Tarzan Kay


October 4, 2022

to you

What you're reading is a copy of an email my subscribers received. This is an archive, so it's possible some links are missing or expired. If you want to stay in the loop, make sure to jump on my email list and get these delivered direct to your inbox!


coaching, colonialism and christopher columbus

I shared this meme on Instagram the other day:


A cascade of DMs ensued, mostly from people nodding their heads in agreement. 

For a lot of people, especially those who’ve been burned by the coaching industry, this meme needs no explanation. But underneath the chorus of loud and (rightfully) angry naysayers, I suspect there was a much larger category of confused people who had no idea what I was talking about, and were scared they might be doing something wrong/bad. 

“Hi, I’m one of your students and I’m also a coach,” one message said. “How can I learn more about this?”

Where to start? 

Honestly, we would need at least one whole book to tackle the topic. As someone whose last coach is currently behind bars, I don’t feel super qualified to tell you how to choose the right coach, let alone how to be the right kind of coach. 

But I can tell you that anti-oppression work is a good place to start. 

Please stay with me.

Taking a bird’s eye view of the coaching industry, I see a lot of white people serving white people, marketing themselves on the strength of their charisma and good looks. Many of these providers do not hold any certifications or training, and a lot of their advice and strategies don’t apply to people with more marginalized identities, those who are fat or Black or disabled or trans or hold other non-dominant identities. 

As part of their business training, unqualified and inexperienced coaches are often told that they have imposter syndrome. It’s a convenient theory, and so they’ll forge ahead with their snappy Instagram reels and 3-part video series’ and write off any subconscious objections or discomfort as insecurities to be overcome. 

Some coaches become wealthy this way, though most do not. 

But when they do, those hefty coaching fees often get poured right back into the hands of some other coach; The coaching industry is very good at keeping large sums of money in circulation, making coaches feel rich without ever actually accumulating wealth. I’ve never met a high-ticket coach who doesn’t have their own high-ticket coach helping them get to the next level of expensiveness.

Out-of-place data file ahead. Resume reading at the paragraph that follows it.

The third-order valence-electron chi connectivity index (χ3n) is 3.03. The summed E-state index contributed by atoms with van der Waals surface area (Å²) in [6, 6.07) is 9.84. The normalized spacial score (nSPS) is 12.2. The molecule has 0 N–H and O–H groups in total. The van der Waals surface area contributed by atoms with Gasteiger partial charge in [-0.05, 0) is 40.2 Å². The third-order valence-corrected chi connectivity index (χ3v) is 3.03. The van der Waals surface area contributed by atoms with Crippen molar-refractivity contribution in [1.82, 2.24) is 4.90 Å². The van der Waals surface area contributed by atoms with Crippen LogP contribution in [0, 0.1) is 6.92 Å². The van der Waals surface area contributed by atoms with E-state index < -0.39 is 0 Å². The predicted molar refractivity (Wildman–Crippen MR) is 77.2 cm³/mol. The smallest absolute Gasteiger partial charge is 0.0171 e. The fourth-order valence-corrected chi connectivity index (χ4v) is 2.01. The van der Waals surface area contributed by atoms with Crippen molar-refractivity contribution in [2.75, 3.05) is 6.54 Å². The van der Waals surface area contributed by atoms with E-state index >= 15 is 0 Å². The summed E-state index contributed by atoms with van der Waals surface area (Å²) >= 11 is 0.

But now I’ve digressed. 

If someone told me that I had a right to be standing at the front of the room, to be seated at the head of the table, this was not such a big stretch for me. As an attractive, slim and well-educated white woman, I see people in positions of power who look like me every single day. I believed I had an automatic right to a position of authority, whether or not I’d earned it. (This is called “colonialism” in case you don’t recognize it.)

If any of this sounds like you, let me first say that you were indoctrinated into this system without your consent

Hardly anyone chooses to voluntarily immerse themselves in white supremacy, but we don’t have to because life does that for us. It’s everywhere you look. It’s the stories we read in our history books, the faces who occupy boardrooms in movies and television and in real life, and the names we tick off at the ballet box. 

It’s Christopher Columbus. It’s Trump. It’s Jordan Belfort in The Wolf Of Wall Street preaching, “Act as if you are already a tremendous success, and as sure as I stand here today – you will become successful.” (“…if you look like me,” he really should have added.)

So where does that leave us?

In conversations about justice, especially with people who are unfamiliar with the topic and embarrassed by how little they know, you’ll see many throw their hands in the air and ask, “Okay fine, but what do I do?” 

Doing is the wrong place to start. It often causes more harm. A better place to start, if you haven’t already, is listening